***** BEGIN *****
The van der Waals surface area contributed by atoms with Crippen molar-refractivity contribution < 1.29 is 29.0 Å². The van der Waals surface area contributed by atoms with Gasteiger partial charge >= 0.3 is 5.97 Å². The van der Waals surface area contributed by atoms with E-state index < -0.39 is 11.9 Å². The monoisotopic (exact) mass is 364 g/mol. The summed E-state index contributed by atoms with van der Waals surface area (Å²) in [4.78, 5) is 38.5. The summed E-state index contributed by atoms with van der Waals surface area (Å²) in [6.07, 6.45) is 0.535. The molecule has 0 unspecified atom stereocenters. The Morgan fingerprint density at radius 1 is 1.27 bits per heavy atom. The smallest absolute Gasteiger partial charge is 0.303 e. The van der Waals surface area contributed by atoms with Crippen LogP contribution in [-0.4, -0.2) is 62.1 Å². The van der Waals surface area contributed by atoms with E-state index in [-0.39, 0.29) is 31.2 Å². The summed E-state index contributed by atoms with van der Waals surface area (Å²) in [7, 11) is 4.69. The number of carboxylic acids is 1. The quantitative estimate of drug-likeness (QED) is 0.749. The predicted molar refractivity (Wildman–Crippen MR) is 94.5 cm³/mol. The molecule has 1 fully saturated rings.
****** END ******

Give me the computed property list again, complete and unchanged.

The van der Waals surface area contributed by atoms with Crippen molar-refractivity contribution < 1.29 is 29.0 Å². The van der Waals surface area contributed by atoms with Gasteiger partial charge >= 0.3 is 5.97 Å². The van der Waals surface area contributed by atoms with E-state index < -0.39 is 11.9 Å². The monoisotopic (exact) mass is 364 g/mol. The summed E-state index contributed by atoms with van der Waals surface area (Å²) in [4.78, 5) is 38.5. The summed E-state index contributed by atoms with van der Waals surface area (Å²) in [6.07, 6.45) is 0.535. The molecule has 0 unspecified atom stereocenters. The Morgan fingerprint density at radius 1 is 1.27 bits per heavy atom. The smallest absolute Gasteiger partial charge is 0.303 e. The van der Waals surface area contributed by atoms with Crippen LogP contribution in [-0.4, -0.2) is 62.1 Å². The van der Waals surface area contributed by atoms with E-state index in [-0.39, 0.29) is 31.2 Å². The summed E-state index contributed by atoms with van der Waals surface area (Å²) in [7, 11) is 4.69. The number of carboxylic acids is 1. The quantitative estimate of drug-likeness (QED) is 0.749. The predicted molar refractivity (Wildman–Crippen MR) is 94.5 cm³/mol. The molecule has 1 fully saturated rings.